‘Darwin's well-known disquisition on the ocellar pattern of the feathers of the Argus pheasant, as a result of sexual selection, will occur to the reader's mind, in striking contrast to this or any other direct physical explanation’ (p. 664, Thompson, 1942).
In several chapters of his book, Thompson contrasts explanations based on physico-chemical mechanisms with those based on natural selection. To him, the spots on a pheasant's feather could be explained by physico-chemical mechanisms like diffusion, rather than by speculative theories of sexual selection. From today's perspective, these two types of explanation – physico-chemical versus selection – may be seen as complementary rather than contradictory. The evolutionary biologist Ernst Mayr classified biological explanations into two types: proximate and ultimate (Mayr, 1961). The developmental (or functional) biologist wants to understand the physico-chemical mechanisms by which phenotypes are generated during the lifetime of an individual – the ‘proximate’ cause. The evolutionary biologist wants to explain the origins of the genotype and why particular phenotypes might have been selected for over multiple generations – the ‘ultimate’ cause. Mayr noted that ‘In the first third of this [20th] century, no one seems to have realised the existence of these two markedly different kinds of causations. As a result, even when dealing with the same phenomenon, the opponents talked past each other’ (Mayr and Provine, 1980). Thompson was no different from others in his time in confounding these types of explanation.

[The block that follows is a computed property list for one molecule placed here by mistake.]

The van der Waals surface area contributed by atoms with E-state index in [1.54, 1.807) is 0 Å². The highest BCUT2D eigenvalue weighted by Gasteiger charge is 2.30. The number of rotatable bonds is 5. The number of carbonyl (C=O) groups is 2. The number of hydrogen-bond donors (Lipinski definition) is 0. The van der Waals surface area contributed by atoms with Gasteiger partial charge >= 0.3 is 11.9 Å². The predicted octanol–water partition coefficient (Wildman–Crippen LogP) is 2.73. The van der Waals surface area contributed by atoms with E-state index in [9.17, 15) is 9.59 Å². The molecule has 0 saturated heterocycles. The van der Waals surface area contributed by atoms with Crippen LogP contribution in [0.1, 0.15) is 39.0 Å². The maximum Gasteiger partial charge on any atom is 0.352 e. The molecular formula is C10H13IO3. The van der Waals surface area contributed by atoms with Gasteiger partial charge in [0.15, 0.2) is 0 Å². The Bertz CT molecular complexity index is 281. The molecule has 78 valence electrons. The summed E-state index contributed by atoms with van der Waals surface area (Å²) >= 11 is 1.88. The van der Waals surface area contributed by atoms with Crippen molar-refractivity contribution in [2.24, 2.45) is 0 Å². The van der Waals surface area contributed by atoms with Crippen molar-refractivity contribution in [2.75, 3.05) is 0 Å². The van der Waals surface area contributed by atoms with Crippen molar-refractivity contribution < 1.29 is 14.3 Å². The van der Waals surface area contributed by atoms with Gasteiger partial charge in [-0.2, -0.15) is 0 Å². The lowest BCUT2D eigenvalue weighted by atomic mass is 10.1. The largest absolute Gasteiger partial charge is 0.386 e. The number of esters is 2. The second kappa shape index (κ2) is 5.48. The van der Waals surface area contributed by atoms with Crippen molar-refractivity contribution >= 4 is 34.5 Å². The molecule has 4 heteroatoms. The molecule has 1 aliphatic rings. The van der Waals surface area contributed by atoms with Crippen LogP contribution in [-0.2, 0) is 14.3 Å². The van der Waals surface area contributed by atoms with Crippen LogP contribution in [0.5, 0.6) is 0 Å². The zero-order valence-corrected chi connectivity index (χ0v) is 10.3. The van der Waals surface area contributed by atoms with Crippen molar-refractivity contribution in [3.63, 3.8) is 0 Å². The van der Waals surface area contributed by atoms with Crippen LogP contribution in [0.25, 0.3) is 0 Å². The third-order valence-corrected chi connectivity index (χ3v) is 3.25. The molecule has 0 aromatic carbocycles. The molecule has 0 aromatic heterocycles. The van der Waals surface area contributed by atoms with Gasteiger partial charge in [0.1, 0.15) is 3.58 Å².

Although distinct, proximate and ultimate causes are connected because it is the variation in the process of development that provides the raw material for evolutionary change. If a shape is difficult to generate developmentally, then it may not evolve so readily, even if it confers an adaptive advantage. Conversely, a shape that strikes us as beautifully adapted may arise through simple developmental rules rather than requiring extensive honing through natural selection. A full understanding of leaf shape therefore requires appreciating both developmental and evolutionary processes, and how they interact.
For the three leaf shapes described by Thompson (Fig. 3A), we can ask how easily they might be generated through modulation of gene activity. That is, rather than asking about how we might transform one mature shape into the other, as Thompson did, we can ask about how each shape might be generated from a primordium by modulating development. The shape on the left (lanceolate) can be produced by orienting specified growth with a chemically based polarity mechanism (Fig. 5A, shown again in Fig. 6A). If we now increase the level of the transcription factor that promotes Kper, we end up with the ovate shape (Fig. 6B). Further increasing this factor, combined with additional modulations, leads to the cordiform shape (Fig. 6C). Such modelling supports Thompson's insight that different shapes may reflect simple modulations of coordinated growth. However, the coordinate patterns are not those of simple geometry; they arise through genes modulating internal patterns of specified growth.